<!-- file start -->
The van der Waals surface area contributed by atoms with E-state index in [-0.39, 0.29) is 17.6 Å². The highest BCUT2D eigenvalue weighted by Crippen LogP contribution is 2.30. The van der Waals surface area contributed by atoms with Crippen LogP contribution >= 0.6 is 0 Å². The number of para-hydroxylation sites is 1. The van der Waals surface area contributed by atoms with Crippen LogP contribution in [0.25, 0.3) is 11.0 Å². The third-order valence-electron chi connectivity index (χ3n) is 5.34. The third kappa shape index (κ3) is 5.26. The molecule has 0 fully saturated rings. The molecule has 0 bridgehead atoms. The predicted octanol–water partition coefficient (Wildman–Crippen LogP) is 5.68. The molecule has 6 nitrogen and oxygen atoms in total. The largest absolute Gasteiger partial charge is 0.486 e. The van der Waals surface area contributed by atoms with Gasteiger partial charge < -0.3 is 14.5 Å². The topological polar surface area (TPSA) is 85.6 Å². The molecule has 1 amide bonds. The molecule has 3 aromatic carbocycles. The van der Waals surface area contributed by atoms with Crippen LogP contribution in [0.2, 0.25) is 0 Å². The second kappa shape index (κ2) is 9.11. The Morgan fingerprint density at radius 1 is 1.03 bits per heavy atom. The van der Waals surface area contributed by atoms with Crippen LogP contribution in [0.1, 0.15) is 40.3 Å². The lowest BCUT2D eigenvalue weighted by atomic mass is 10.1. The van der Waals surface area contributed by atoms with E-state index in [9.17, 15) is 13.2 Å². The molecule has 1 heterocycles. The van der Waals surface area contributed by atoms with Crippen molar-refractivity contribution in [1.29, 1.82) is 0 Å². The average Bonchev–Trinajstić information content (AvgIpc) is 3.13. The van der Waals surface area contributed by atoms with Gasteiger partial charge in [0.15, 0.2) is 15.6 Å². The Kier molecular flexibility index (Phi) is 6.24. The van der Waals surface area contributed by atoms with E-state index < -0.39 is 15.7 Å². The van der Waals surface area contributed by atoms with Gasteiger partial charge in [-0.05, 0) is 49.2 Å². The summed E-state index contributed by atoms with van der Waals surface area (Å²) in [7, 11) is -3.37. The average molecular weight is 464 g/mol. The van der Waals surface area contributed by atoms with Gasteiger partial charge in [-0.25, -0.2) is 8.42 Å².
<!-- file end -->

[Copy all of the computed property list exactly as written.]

The van der Waals surface area contributed by atoms with E-state index in [-0.39, 0.29) is 17.6 Å². The highest BCUT2D eigenvalue weighted by Crippen LogP contribution is 2.30. The van der Waals surface area contributed by atoms with Crippen LogP contribution >= 0.6 is 0 Å². The number of para-hydroxylation sites is 1. The van der Waals surface area contributed by atoms with Crippen LogP contribution in [0.25, 0.3) is 11.0 Å². The third-order valence-electron chi connectivity index (χ3n) is 5.34. The third kappa shape index (κ3) is 5.26. The molecule has 0 fully saturated rings. The molecule has 0 bridgehead atoms. The predicted octanol–water partition coefficient (Wildman–Crippen LogP) is 5.68. The molecule has 6 nitrogen and oxygen atoms in total. The largest absolute Gasteiger partial charge is 0.486 e. The van der Waals surface area contributed by atoms with Gasteiger partial charge < -0.3 is 14.5 Å². The topological polar surface area (TPSA) is 85.6 Å². The molecule has 1 amide bonds. The molecule has 3 aromatic carbocycles. The van der Waals surface area contributed by atoms with Crippen LogP contribution in [0.2, 0.25) is 0 Å². The second kappa shape index (κ2) is 9.11. The Morgan fingerprint density at radius 1 is 1.03 bits per heavy atom. The van der Waals surface area contributed by atoms with Crippen LogP contribution in [0.1, 0.15) is 40.3 Å². The lowest BCUT2D eigenvalue weighted by atomic mass is 10.1. The van der Waals surface area contributed by atoms with E-state index in [9.17, 15) is 13.2 Å². The molecule has 1 heterocycles. The van der Waals surface area contributed by atoms with Crippen molar-refractivity contribution in [1.29, 1.82) is 0 Å². The average Bonchev–Trinajstić information content (AvgIpc) is 3.13. The van der Waals surface area contributed by atoms with Gasteiger partial charge in [0.15, 0.2) is 15.6 Å². The Kier molecular flexibility index (Phi) is 6.24. The van der Waals surface area contributed by atoms with E-state index < -0.39 is 15.7 Å². The van der Waals surface area contributed by atoms with Gasteiger partial charge in [-0.05, 0) is 49.2 Å². The summed E-state index contributed by atoms with van der Waals surface area (Å²) in [7, 11) is -3.37. The average molecular weight is 464 g/mol. The van der Waals surface area contributed by atoms with Gasteiger partial charge in [-0.25, -0.2) is 8.42 Å².